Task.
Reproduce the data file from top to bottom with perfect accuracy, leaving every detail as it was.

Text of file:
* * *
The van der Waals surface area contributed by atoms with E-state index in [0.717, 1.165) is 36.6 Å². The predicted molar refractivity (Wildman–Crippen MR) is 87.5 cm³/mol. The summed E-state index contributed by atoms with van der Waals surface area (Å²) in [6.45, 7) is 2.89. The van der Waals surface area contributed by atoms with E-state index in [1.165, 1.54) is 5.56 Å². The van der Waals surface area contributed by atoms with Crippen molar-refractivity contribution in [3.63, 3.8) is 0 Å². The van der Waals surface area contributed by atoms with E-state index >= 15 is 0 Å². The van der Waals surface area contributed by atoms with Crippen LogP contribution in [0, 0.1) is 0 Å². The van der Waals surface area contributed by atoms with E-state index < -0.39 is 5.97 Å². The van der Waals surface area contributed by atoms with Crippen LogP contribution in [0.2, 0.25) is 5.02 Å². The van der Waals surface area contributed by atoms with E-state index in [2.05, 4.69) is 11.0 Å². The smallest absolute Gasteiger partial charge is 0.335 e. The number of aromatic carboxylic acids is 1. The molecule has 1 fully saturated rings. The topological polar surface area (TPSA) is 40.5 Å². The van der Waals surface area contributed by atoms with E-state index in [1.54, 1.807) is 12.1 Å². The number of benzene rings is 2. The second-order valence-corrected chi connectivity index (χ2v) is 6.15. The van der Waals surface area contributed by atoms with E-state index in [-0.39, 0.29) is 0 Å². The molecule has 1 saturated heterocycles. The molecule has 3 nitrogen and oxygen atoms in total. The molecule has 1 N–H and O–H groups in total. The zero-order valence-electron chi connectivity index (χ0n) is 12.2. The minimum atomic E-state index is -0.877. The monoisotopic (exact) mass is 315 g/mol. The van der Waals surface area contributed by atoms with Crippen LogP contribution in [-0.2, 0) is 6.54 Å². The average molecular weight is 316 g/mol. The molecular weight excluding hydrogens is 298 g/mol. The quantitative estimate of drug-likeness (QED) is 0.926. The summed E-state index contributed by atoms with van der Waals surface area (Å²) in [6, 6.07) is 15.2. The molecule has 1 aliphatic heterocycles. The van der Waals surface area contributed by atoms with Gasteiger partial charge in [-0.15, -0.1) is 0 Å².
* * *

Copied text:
The van der Waals surface area contributed by atoms with E-state index in [0.717, 1.165) is 36.6 Å². The predicted molar refractivity (Wildman–Crippen MR) is 87.5 cm³/mol. The summed E-state index contributed by atoms with van der Waals surface area (Å²) in [6.45, 7) is 2.89. The van der Waals surface area contributed by atoms with E-state index in [1.165, 1.54) is 5.56 Å². The van der Waals surface area contributed by atoms with Crippen molar-refractivity contribution in [3.63, 3.8) is 0 Å². The van der Waals surface area contributed by atoms with E-state index >= 15 is 0 Å². The van der Waals surface area contributed by atoms with Crippen LogP contribution in [0, 0.1) is 0 Å². The van der Waals surface area contributed by atoms with E-state index < -0.39 is 5.97 Å². The van der Waals surface area contributed by atoms with Crippen LogP contribution in [0.2, 0.25) is 5.02 Å². The van der Waals surface area contributed by atoms with E-state index in [2.05, 4.69) is 11.0 Å². The smallest absolute Gasteiger partial charge is 0.335 e. The number of aromatic carboxylic acids is 1. The molecule has 1 fully saturated rings. The topological polar surface area (TPSA) is 40.5 Å². The van der Waals surface area contributed by atoms with E-state index in [1.54, 1.807) is 12.1 Å². The number of benzene rings is 2. The second-order valence-corrected chi connectivity index (χ2v) is 6.15. The van der Waals surface area contributed by atoms with E-state index in [-0.39, 0.29) is 0 Å². The molecule has 1 saturated heterocycles. The molecule has 3 nitrogen and oxygen atoms in total. The molecule has 1 N–H and O–H groups in total. The zero-order valence-electron chi connectivity index (χ0n) is 12.2. The minimum atomic E-state index is -0.877. The monoisotopic (exact) mass is 315 g/mol. The van der Waals surface area contributed by atoms with Crippen LogP contribution in [-0.2, 0) is 6.54 Å². The average molecular weight is 316 g/mol. The molecular weight excluding hydrogens is 298 g/mol. The quantitative estimate of drug-likeness (QED) is 0.926. The summed E-state index contributed by atoms with van der Waals surface area (Å²) in [6, 6.07) is 15.2. The molecule has 1 aliphatic heterocycles. The van der Waals surface area contributed by atoms with Gasteiger partial charge in [-0.15, -0.1) is 0 Å².